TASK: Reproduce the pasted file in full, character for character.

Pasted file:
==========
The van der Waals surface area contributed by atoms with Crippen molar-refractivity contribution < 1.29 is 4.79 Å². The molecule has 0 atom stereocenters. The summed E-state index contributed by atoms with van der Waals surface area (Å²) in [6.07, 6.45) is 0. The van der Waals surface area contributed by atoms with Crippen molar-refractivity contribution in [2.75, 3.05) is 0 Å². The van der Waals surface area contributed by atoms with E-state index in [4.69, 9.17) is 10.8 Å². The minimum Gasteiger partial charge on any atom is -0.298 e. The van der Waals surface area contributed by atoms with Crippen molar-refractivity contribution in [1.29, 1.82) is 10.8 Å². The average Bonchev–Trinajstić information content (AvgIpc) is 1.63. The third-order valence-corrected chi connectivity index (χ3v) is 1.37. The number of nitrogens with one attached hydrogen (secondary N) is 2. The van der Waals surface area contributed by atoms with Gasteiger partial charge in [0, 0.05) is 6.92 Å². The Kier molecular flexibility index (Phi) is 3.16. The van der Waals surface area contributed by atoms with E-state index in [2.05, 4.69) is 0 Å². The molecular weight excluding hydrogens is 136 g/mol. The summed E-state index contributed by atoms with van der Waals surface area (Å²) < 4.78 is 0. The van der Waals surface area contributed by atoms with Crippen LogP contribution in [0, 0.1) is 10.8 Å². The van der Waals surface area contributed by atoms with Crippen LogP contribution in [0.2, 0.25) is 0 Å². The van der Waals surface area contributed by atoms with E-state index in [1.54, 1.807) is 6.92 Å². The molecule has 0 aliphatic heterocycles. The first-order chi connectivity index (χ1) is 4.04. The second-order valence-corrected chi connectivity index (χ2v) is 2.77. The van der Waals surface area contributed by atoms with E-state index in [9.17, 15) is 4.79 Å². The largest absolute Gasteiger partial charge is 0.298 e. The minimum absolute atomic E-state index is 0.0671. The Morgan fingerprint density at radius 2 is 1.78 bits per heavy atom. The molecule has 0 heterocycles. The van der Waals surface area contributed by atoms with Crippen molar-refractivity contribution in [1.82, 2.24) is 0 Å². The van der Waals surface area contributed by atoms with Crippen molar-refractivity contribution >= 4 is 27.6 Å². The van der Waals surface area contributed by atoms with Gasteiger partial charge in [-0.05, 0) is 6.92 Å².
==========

The van der Waals surface area contributed by atoms with Crippen molar-refractivity contribution < 1.29 is 4.79 Å². The molecule has 0 atom stereocenters. The summed E-state index contributed by atoms with van der Waals surface area (Å²) in [6.07, 6.45) is 0. The van der Waals surface area contributed by atoms with Crippen molar-refractivity contribution in [2.75, 3.05) is 0 Å². The van der Waals surface area contributed by atoms with E-state index in [4.69, 9.17) is 10.8 Å². The minimum Gasteiger partial charge on any atom is -0.298 e. The van der Waals surface area contributed by atoms with Crippen molar-refractivity contribution in [1.29, 1.82) is 10.8 Å². The average Bonchev–Trinajstić information content (AvgIpc) is 1.63. The third-order valence-corrected chi connectivity index (χ3v) is 1.37. The number of nitrogens with one attached hydrogen (secondary N) is 2. The van der Waals surface area contributed by atoms with Gasteiger partial charge in [0, 0.05) is 6.92 Å². The Kier molecular flexibility index (Phi) is 3.16. The van der Waals surface area contributed by atoms with E-state index in [2.05, 4.69) is 0 Å². The molecular weight excluding hydrogens is 136 g/mol. The summed E-state index contributed by atoms with van der Waals surface area (Å²) < 4.78 is 0. The van der Waals surface area contributed by atoms with Crippen LogP contribution in [0, 0.1) is 10.8 Å². The van der Waals surface area contributed by atoms with Crippen LogP contribution in [0.2, 0.25) is 0 Å². The van der Waals surface area contributed by atoms with E-state index in [1.54, 1.807) is 6.92 Å². The molecule has 0 aliphatic heterocycles. The first-order chi connectivity index (χ1) is 4.04. The second-order valence-corrected chi connectivity index (χ2v) is 2.77. The van der Waals surface area contributed by atoms with E-state index in [9.17, 15) is 4.79 Å². The largest absolute Gasteiger partial charge is 0.298 e. The minimum absolute atomic E-state index is 0.0671. The Morgan fingerprint density at radius 2 is 1.78 bits per heavy atom. The molecule has 0 heterocycles. The van der Waals surface area contributed by atoms with Crippen molar-refractivity contribution in [1.82, 2.24) is 0 Å². The van der Waals surface area contributed by atoms with Crippen molar-refractivity contribution >= 4 is 27.6 Å². The van der Waals surface area contributed by atoms with Gasteiger partial charge in [-0.05, 0) is 6.92 Å².